Gogh, Vincent van

Netherlands, (1853-1890)

  • Vincent van Gogh - Letter sketch - country road with cottages
  • Letter sketch – country road with cottages

  • (1883), pen and ink (discoloured to brown) on cream colored machine-made wove paper
  • 2.6 x 5.3 in. (6.5 x 13.5 cm.)
  • Van Gogh Museum, Amsterdam
  • Editor’s Note:

    Here is a close-up of the two pigs in this sketch.

    Gogh, Vincent van - Letter sketch - country road with cottages

    Nieuw-Amsterdam is a village in the northeast Netherlands, in the Dutch province of Drenthe. In the Fall of 1883 Vincent Van Gogh stayed in the Scholte Boarding House in Nieuw-Amsterdam for two months while sketching and painting in the area.

    The image above is one of six that Van Gogh included with a letter to his brother, Theo. This letter was written in Nieuw-Amsterdam on or about Wednesday, 3 October 1883. Here is an excerpt:

    Flat planes or strips differing in colour, which grow narrower and narrower as they approach the horizon. Accentuated here and there by a sod hut or small farm or a few scrawny birches, poplars, oaks. Stacks of peat everywhere, and always barges sailing past with peat or bulrushes from the marshes. Here and there thin cows of a delicate colour, often sheep — pigs. The figures that now and then appear on the plain usually have great character, sometimes they’re really charming. I drew, among others, a woman in the barge with crepe around her cap brooches because she was in mourning, and later a mother with a small child — this one had a purple scarf around her head.

    There are a lot of Ostade types among them, physiognomies that remind one of pigs or crows, but every so often there’s a little figure that’s like a lily among the thorns. In short, I’m very pleased about this trip, for I’m full of what I’ve seen.

  • Vincent van Gogh - A Pork Butcher's Shop Seen from a Window, Arles, February 1888
  • A Pork Butcher’s Shop Seen from a Window,
    Arles, February 1888

  • (1888), oil on canvas on cardboard
  • 15.6 x 12.8 in. (39.5 x 32.5 cm.)
  • Rijksmuseum, Amersterdam
  • Editor’s Note:

    A pork butcher in French is ‘charcutier’ and this term can be seen on the sign above the shop door.

    Van Gogh was thirty-four years old in 1888 when he painted this. He wrote briefly about the town of Arles, France and this painting in a letter to his brother Theo, dated 25 February 1888. Here is an excerpt from http://www.webexhibits.org/vangogh/:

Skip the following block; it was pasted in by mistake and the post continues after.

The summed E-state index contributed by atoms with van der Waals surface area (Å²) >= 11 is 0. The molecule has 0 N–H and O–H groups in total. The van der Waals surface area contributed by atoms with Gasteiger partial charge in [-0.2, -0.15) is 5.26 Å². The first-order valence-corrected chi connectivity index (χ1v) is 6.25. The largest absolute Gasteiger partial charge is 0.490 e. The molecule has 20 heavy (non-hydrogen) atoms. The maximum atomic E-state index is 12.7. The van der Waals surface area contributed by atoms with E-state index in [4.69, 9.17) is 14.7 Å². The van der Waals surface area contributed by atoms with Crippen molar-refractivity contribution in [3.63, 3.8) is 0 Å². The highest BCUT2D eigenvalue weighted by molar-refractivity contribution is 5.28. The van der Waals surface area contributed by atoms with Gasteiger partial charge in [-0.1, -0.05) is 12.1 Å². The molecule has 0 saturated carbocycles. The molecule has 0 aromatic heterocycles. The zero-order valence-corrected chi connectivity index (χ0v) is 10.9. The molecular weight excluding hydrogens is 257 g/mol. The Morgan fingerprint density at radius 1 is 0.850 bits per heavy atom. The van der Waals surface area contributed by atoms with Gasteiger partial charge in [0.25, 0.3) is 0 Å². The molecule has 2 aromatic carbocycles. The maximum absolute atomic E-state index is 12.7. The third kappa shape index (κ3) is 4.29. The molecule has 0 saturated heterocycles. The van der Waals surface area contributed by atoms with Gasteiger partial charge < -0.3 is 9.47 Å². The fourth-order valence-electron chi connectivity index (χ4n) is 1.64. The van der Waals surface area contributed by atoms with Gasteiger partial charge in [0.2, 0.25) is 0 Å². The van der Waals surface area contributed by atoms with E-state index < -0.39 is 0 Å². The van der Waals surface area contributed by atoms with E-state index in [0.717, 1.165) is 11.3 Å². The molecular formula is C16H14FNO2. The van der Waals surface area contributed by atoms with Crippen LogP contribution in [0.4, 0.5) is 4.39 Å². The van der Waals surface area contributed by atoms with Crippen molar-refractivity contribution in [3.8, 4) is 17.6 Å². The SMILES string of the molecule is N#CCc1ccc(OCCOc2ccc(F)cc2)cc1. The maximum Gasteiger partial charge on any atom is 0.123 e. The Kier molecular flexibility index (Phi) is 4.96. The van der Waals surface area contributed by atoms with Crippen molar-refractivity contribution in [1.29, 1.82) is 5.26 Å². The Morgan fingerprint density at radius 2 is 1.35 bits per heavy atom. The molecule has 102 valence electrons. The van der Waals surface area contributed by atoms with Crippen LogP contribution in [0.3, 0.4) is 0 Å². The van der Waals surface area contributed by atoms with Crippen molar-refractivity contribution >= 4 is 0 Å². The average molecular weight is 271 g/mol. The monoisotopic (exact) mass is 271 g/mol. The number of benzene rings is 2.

My dear Theo,

    Thanks for your nice letter, also the 50’franc note.

    So far I haven’t found life here as cheap as I’d hoped, but still I have three studies done, which probably I would not have been able to do in Paris these days…

    The studies I’ve done are — an old Arlèsienne woman, a landscape with snow, a view of a bit of a pavement with a charcuterie [pork’butcher’s shop]. The women are quite beautiful here, that is no lie — but on the other hand the museum in Arles is atrocious and a joke, and ought to be in Tarascon. There is also a museum of genuine antiques here.

About the Artist

Vincent van Gogh, Netherlands, (1853-1890), was a Post-Impressionist artist. Initially he worked in somber colors, until he met Pissarro, Monet, Bernard, Gauguin and other Impressionists and Neo-Impressionists, in Paris. Then he began to lighten his very dark palette and to paint in shorter brushstrokes, eventually developing the brighter colors and painting style of the Impressionists into a uniquely personal and recognizable style of his own.

Van Gogh did not embark upon a career as an artist until 1880. He produced all of his more than 2,000 works — approximately 900 paintings and 1100 drawings and sketches — during the last ten years of his life. Most of his best-known works were produced in the final two years of his life, during which time he also cut off part of his left ear and suffered recurrent bouts of mental illness, finally committing suicide.

Van Gogh was a pioneer of what came to be known as Expressionism and had an enormous influence on 20th century art, especially on the Fauves and German Expressionists. [DES-4/07]

Additional information:

  • The Van Gogh Museum and the Huygens Institute, have made available all Van Gogh’s letters to his brother Theo, as well as many to his artist friends Paul Gauguin and Emile Bernard, and many others. You can also check out Van Gogh’s letters at the WebExhibits online museum

Leave a Reply

Your email address will not be published. Required fields are marked *

A random image of a pig, hog, boar or swine from the collection at Porkopolis.